Editor’s note: To mark the release on November 3 of the new C. S. Lewis biopic, The Most Reluctant Convert, we are running a series of articles exploring C. S. Lewis’s views on science, mind, and more.
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C. S. Lewis knew that the truly momentous feature of modern evolutionary theory is not its proposal that life has a long history, nor even its claim that humans and apes share a common ancestor.
No, the truly radical part of modern evolutionary theory is its insistence that life is the product of an unguided process.
The claim that evolution is the product of chance and necessity is not just the product of the fevered imaginations of muscular “New Atheists” like biologist Richard Dawkins. It forms the very core of orthodox Darwinian theory, which claims that the primary driver of evolution is an unguided process of natural selection (or “survival of the fittest”) operating on random variations in nature (random mutations, according to modern evolutionists).
Darwin himself repeatedly made clear that evolution by natural selection neither required nor involved intelligent guidance. Indeed, according to Darwin, his theory of natural selection provided a definitive refutation of the idea that the features of the natural world reflected a preconceived design: “The old argument of design in nature, as given by Paley, which formerly seemed to me so conclusive, fails, now that the law of natural selection has been discovered.”
“No Shadow of Reason”
If natural selection was unguided in Darwin’s view, so too were the variations in nature on which selection acted. Objecting to those who claimed that beneficial variations in nature might be the result of intelligent design, Darwin declared: “no shadow of reason can be assigned for the belief that variations… which have been the groundwork through natural selection of the formation of the most perfectly adapted animals in the world, man included, were intentionally and specially guided.”
The dominant view of evolution today in the scientific community remains essentially Darwinian. In the words of 38 Nobel laureates who issued a statement defending Darwin’s theory in 2005, evolution is “the result of an unguided, unplanned process of random variation and natural selection.”
One certainly can conceive of a theory of guided evolution, but mainstream Darwinian theory is not it. Darwinianevolution by definition is an unguided process that brings forth new things through a combination of chance and necessity. But can such a fundamentally mindless and undirected process create the exquisite form and function seen throughout the natural world? Lewis didn’t seem to think so.
Lewis did affirm that “with Darwinianism as a theorem in Biology I do not think a Christian need have any quarrel.” But for Lewis “Darwinianism as a theorem in Biology” was a pretty modest affair. Contradicting leading evolutionists, Lewis thought the “purely biological theorem… makes no cosmic statements, no metaphysical statements, no eschatological statements.”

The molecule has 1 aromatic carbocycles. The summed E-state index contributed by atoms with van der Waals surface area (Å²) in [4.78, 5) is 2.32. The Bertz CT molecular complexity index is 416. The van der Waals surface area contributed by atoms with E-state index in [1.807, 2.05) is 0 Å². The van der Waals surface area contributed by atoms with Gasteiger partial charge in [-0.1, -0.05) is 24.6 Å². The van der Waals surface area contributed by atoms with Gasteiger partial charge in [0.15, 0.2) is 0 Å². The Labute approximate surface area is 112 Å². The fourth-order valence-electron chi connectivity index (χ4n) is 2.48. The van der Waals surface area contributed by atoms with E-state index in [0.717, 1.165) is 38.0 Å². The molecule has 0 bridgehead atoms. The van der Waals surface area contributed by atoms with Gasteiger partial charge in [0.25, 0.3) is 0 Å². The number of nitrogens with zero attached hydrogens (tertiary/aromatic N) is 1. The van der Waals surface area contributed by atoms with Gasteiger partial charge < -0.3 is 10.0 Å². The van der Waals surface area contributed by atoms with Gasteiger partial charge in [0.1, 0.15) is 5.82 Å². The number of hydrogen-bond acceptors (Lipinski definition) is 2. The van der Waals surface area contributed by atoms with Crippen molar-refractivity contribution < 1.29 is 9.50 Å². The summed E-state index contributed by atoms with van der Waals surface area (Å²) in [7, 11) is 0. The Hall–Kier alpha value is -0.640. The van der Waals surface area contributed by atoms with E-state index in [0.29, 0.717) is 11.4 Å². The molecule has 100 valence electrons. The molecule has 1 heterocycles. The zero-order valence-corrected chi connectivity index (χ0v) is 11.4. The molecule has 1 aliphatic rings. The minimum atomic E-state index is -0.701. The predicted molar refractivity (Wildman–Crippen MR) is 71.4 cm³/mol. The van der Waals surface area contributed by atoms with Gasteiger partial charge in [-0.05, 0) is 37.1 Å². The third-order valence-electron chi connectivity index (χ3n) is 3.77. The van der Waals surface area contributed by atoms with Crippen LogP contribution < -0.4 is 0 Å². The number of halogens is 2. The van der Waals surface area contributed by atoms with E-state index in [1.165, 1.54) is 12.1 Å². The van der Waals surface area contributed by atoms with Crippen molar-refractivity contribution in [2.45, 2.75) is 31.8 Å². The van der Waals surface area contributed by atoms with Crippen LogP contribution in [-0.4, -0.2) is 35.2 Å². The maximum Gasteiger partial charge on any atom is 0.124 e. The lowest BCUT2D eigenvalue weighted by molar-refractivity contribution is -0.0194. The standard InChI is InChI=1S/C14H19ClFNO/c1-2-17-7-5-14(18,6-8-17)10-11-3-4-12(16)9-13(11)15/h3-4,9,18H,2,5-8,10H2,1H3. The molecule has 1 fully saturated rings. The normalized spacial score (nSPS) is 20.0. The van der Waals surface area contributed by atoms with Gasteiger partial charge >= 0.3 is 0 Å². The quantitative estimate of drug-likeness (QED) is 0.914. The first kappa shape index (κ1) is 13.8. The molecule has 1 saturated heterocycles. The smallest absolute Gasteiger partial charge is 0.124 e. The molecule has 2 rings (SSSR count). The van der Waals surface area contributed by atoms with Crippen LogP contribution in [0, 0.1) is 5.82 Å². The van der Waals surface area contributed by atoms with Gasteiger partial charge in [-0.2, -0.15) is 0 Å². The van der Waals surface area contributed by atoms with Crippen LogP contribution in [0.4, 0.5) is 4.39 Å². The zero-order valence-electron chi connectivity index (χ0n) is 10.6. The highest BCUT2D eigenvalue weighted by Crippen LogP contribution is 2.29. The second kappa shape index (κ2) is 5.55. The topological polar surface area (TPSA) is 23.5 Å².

Nor can Darwinism as a scientific theory explain many of the most important aspects of biology itself: “It does not in itself explain the origin of organic life, nor of the variations, nor does it discuss the origin and validity of reason.”
So what can the Darwinian mechanism explain according to Lewis?
“Granted that we now have minds we can trust, granted that organic life came to exist, it tries to explain, say, how a species that once had wings came to lose them. It explains this by the negative effect of environment operating on small variations.” In other words, according to Lewis, Darwin’s theory explains how a species can change over time by losing functional features it already has.
Suffice to say, this is not the key thing the modern biological theory of evolution purports to explain.
To Build a Wing
Noticeably absent from Lewis’s description is any confidence that Darwin’s unguided mechanism can account for the formation of fundamentally new forms and features in biology. Natural selection can knock out a wing, but can it build a wing in the first place? Lewis didn’t seem to think so.
A further indication of just how skeptical Lewis was about the creative power of natural selection appears in a talk he delivered to the Oxford University Socratic Society in 1944. There Lewis stated that “the Bergsonian critique of orthodox Darwinism is not easy to answer.” Lewis was referring to Henri Bergson (1859-1941), a French natural philosopher and Nobel laureate who offered a decidedly non-Darwinian account of evolution in his book L’Evolution Creatice (Creative Evolution).
Lewis first read Bergson in France during World War I while recovering from shrapnel wounds from the front-lines, and the experience on Lewis was profound. In his autobiography Surprised by Joy, Lewis said that Bergson “had a revolutionary effect on my emotional outlook… From him I first learned to relish energy, fertility, and urgency; the resource, the triumphs, and even the insolence, of things that grow.”
Lewis continued to re-read Bergson in the years that followed as he continued his studies at Oxford. During the summer of 1920, he wrote to a friend that he was “reading Bergson now and find all sort of things plain sailing which were baffling a year ago.” A year earlier, he wrote his father that he was living in anticipation of a visit to Oxford by Bergson, but commented wistfully that “I suppose I shall not see [him]… unless he gives a lecture.” The impact of Bergson on Lewis is indicated in Lewis’s 1917 copy of L’Evolution Creatice, which is filled with careful annotations and underlining on most of its nearly 400 pages.
An Unsparing Critic of Natural Selection